My views on unannounced inspections: ‘We need a clearer narrative on why this change is happening’


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By Rachel Carter
Freelance journalist

11 Mar 2019

In this series, contractors tell us their views on the new General Pharmaceutical Council (GPhC) inspection model

 

Ade Williams  Superintendent pharmacist at Bedminster Pharmacy, Bristol

‘What I am struggling to understand is what flaws in the current inspection model this is fixing. Is the change happening because of recent incidents? Or a particular issue that’s been identified?

‘The GPhC has done very well on this in the past. But I do think it would be helpful to have a clearer narrative, especially to the professionals who are being regulated.

 

On unannounced visits

 

‘I would point out that even though you get notice currently, it’s a six-week time frame and they don’t give you a set date. I’ve had the inspector not turn up until after the six weeks is over, and I’ve had them come completely unannounced because the pharmacy they planned to visit was shut for lunch and we were next on their list. ‘The current inspection model also gives the opportunity for the pharmacy team to interact with inspectors and so they have a clearer idea of your practice, ideas you may have. Yes, you are being inspected, but you are also having  a conversation.

‘It’s really the only time we have an interaction in that manner with the regulator and we lose that opportunity if we are unprepared for their visit. It risks changing the dynamic to more of a policing exercise.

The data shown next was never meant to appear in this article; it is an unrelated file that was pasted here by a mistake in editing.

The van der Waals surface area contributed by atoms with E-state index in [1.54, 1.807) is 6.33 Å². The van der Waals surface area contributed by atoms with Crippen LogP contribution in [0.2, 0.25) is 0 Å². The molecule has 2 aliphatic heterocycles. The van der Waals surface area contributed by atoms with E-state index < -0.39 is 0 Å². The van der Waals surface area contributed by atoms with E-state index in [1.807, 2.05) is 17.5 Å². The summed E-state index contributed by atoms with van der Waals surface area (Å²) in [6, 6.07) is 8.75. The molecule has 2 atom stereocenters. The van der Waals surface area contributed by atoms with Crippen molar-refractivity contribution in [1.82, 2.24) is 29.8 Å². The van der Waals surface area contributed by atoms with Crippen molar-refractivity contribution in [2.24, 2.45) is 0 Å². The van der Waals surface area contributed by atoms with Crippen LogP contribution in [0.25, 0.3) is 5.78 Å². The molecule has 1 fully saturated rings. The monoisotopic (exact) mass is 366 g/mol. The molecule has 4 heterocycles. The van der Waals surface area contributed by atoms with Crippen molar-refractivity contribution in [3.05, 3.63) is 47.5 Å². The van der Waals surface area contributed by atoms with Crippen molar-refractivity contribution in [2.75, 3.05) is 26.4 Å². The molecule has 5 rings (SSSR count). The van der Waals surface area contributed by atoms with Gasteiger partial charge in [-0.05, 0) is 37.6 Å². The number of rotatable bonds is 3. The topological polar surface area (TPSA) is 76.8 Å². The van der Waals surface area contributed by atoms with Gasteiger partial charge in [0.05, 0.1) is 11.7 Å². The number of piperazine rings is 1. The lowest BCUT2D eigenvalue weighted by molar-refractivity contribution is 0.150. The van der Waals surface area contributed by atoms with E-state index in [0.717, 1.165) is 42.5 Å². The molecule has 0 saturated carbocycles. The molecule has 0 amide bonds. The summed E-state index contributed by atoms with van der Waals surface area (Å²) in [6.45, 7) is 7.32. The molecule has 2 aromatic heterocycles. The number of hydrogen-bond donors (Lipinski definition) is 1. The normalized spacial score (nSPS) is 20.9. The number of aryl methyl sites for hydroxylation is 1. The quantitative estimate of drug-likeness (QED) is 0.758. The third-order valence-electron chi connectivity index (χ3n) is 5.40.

On public inspection reports

 

‘I think making information available to the public is always a good thing, as long as it’s presented in a way that helps the public understand the context of that information. So how the information is designed, what it’s saying and what it’s meant to say should be tested. There’s got to be a very clear message and it mustn’t be ambiguous. If we get that really wrong, it could amount to a loss of confidence in community pharmacy.

 

On the new ratings

 

‘The key thing is making sure the ratings reflect the true story. Good practice in community pharmacy is very commonplace, so the exception is to find pharmacies not meeting the standards, and we need to make sure those exceptions don’t become viewed as the norm. Of course there will always be individual interpretation, but there’s got to be a process that takes that on board. The ratings should be something that professionals and the public understand, and most importantly that drive standards forward.’

 

As told to Rachel Carter, freelance journalist

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